An international team of researchers decided it would be worthwhile to test Bloch’s hypothesis about the strength of these molecules. So a group of researchers synthesized and exposed the molecules to conditions of heating and accelerated aging and looked at what happened. Although they lost a few atoms on the sides of the ring structures, most of the molecule survived. And, most importantly, other steroids are not known to produce the same molecules when broken down, so these old intermediates can serve as tracers of steroid production.

With this information, researchers took samples of oil and bitumen from sediments from various points in the Earth’s past. Even the oldest specimen, 1.6 billion years old, had abundant remains of these steroid intermediates. The researchers isolated dozens of relatives of steroid intermediates, but found none of the molecules you’d expect from modern steroids.

Eukaryotes also seem to be ubiquitous. “These protosteroids have been identified in deep and relatively shallow water environments, microbial mats and pelagic habitats, shales and carbonates, as well as marine and possibly lacustrine basins,” the researchers write.

Again, the first signs of modern steroids don’t appear until a billion years ago, suggesting that eukaryotes—both our ancestors and other branches of the evolutionary tree—have been growing for nearly a billion years using molecules that are now merely chemical intermediates. Different classes of modern steroids also appear slowly in the geologic record, suggesting that there was no burst of innovation.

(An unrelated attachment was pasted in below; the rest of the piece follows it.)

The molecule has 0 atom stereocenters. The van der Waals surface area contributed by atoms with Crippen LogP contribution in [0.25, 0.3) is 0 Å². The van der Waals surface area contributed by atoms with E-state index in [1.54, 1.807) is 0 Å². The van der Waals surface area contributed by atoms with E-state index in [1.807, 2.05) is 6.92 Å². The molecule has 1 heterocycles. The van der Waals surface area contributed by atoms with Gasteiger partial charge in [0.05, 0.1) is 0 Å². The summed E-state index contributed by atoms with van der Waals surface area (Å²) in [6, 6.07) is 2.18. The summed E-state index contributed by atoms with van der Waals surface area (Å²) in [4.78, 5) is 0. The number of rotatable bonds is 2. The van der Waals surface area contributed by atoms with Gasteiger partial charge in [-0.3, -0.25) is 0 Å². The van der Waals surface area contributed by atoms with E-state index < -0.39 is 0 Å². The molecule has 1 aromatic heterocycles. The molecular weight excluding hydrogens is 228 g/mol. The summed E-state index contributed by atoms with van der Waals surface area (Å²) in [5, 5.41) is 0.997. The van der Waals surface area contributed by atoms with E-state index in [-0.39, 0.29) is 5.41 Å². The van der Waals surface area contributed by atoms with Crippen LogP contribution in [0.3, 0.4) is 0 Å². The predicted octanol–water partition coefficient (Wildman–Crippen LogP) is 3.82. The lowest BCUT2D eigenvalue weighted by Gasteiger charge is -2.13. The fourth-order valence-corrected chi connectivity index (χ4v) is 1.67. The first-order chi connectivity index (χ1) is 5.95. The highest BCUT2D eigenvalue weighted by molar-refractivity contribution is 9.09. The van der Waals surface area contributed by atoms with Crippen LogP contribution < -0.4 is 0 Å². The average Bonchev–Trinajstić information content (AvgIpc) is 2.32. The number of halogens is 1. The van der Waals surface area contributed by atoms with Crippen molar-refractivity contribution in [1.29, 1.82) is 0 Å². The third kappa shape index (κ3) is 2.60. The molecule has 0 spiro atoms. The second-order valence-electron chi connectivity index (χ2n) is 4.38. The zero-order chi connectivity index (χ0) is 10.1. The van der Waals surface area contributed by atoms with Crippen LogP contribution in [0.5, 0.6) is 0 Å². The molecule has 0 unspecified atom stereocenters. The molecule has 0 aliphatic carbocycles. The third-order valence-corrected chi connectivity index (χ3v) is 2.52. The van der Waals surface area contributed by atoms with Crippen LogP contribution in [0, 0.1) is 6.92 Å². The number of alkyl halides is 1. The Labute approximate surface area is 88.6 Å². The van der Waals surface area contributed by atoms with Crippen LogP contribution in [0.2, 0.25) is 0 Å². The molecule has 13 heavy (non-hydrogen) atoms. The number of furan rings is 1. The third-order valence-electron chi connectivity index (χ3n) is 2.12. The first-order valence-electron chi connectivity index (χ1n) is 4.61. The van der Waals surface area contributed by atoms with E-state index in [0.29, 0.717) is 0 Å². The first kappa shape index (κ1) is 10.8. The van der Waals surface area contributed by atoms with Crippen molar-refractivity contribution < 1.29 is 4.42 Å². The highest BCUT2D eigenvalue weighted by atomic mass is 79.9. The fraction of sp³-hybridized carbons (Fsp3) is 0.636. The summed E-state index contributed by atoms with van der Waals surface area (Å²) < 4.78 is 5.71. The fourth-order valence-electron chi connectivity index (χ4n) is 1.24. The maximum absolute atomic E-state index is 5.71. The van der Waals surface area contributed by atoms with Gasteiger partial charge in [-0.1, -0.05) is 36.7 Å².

Surviving emergencies

Researchers propose an intriguing idea that would put the emergence of modern eukaryotes into the geological record. Eukaryotes appear to have originated during a period of geological time known as the “curious billion,” which occurred about 1.8 billion to 0.8 billion years ago. During this time, as the name suggests, not much happened. During much of this time, geology saw Earth’s continental plates assemble into supercontinents, helping to maintain a seemingly constant climate. Life seems to have responded to the relative stasis by forming the same stable ecosystems that have persisted for most of this time.

Although the ancestor of all modern eukaryotes evolved in the boring billions, the lack of ecological disruption may mean that it had a hard time finding an empty ecological niche. Given this challenge, the researchers hypothesize that the evolution of modern steroids may have given them the resilience needed to conquer extreme environments such as mudflats dominated by cold or high temperatures or periodically desiccated. This may mean that modern steroids were made, but only at levels that are unlikely to be detected.

The curious billion ended with an increase in tectonic activity and global glaciations, which could have caused the microbial equivalent of a mass extinction. Tolerating the environmental extremes allowed by modern steroids in the established turbulent environment may have allowed our ancestors to drive all other branches of the eukaryotic tree to extinction.

Nature, 2023. DOI: 10.1038/s41586-023-06170-w (About DOI).